Diabetes-related vascular complications, including atherosclerosis and kidney disease, are the major causes of morbidity and mortality among diabetic patients [1]. Accelerated atherosclerosis in large arteries increases the risk of cardiovascular disease in diabetic patients, while diabetic nephropathy largely contributing to end-stage renal disease is also an important risk factor for macrovascular complications [2]. Besides the interactions between metabolic, hemodynamic, genetic, and environmental factors, increased inflammation and oxidative stress are considered critically important to the progression of atheroma plaques and kidney injury in type 1 and type 2 diabetes [3]. In fact, chronic hyperglycemia in combination with growth factors, hormones and cytokines act on cells to impair redox balance due to either increased generation of reactive oxygen species (ROS) or insufficient antioxidant defense systems, thus resulting in oxidative damage of biological macromolecules (lipids, proteins, and DNA) and tissue injury [4,5,6].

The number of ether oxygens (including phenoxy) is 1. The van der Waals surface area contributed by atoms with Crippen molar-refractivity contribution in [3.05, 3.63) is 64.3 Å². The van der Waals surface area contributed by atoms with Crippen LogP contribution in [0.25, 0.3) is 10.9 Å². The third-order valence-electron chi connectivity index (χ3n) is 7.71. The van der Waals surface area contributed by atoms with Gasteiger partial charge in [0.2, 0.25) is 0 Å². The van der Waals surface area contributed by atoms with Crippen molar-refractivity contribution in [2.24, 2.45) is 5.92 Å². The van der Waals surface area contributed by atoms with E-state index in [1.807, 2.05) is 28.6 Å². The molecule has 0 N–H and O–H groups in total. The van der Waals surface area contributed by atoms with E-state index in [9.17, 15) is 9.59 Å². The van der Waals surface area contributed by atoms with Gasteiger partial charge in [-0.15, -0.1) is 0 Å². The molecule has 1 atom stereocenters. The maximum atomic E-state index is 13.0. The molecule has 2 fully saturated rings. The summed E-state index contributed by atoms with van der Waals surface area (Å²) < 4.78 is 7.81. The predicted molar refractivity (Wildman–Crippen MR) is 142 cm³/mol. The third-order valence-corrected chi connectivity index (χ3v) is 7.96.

Potential sources of ROS include mitochondrial respiratory chain, xanthine oxidase, several hemoproteins, uncoupled NO synthase, and NADPH oxidase (Nox). Nox is a multi-subunit enzyme that catalyzes generation of O2 by reduction of O2 using either NADPH or NADH as a substrate [4, 6]. Collectively known as the Nox family, seven isoforms are expressed in mammals: Nox1, Nox2 (formerly known as gp91phox), Nox3, Nox4, Nox5, and Dual oxidase proteins (Duox1 and Duox2). Other components of the enzyme complex, including the transmembrane protein p22phox, and the regulatory subunits p40phox, p47phox, p67phox, Nox organizer protein 1 (NoxO1), Nox activator protein 1 (NoxA1), small GTPase Rac, and polymerase δ-interacting protein 2 (Poldip2), are also characterized [7,8,9]. Nox1, Nox2, and Nox4 subunits are predominantly expressed in the vasculature and kidney, while other homologs have not been found or are expressed at very low levels [6, 8]. In phagocytes, Nox2 catalytic activity is initiated by translocation to the membrane of cytosolic subunits p47phox and p67phox. In vascular and renal cells, Nox1 and Nox2 are similarly regulated by the p47phox and p67phox homologs NoxO1 and NoxA1, while Nox4 activity predominantly requires Poldip2 [6, 9, 10]. In the setting of diabetes, previous studies in animal models identified a major pathological role for Nox1-derived ROS in diabetes-accelerated atherosclerosis [6, 11], whereas Nox4 and Nox1 are the main isoforms involved in kidney disease in type 1 and type 2 diabetes [12,13,14,15].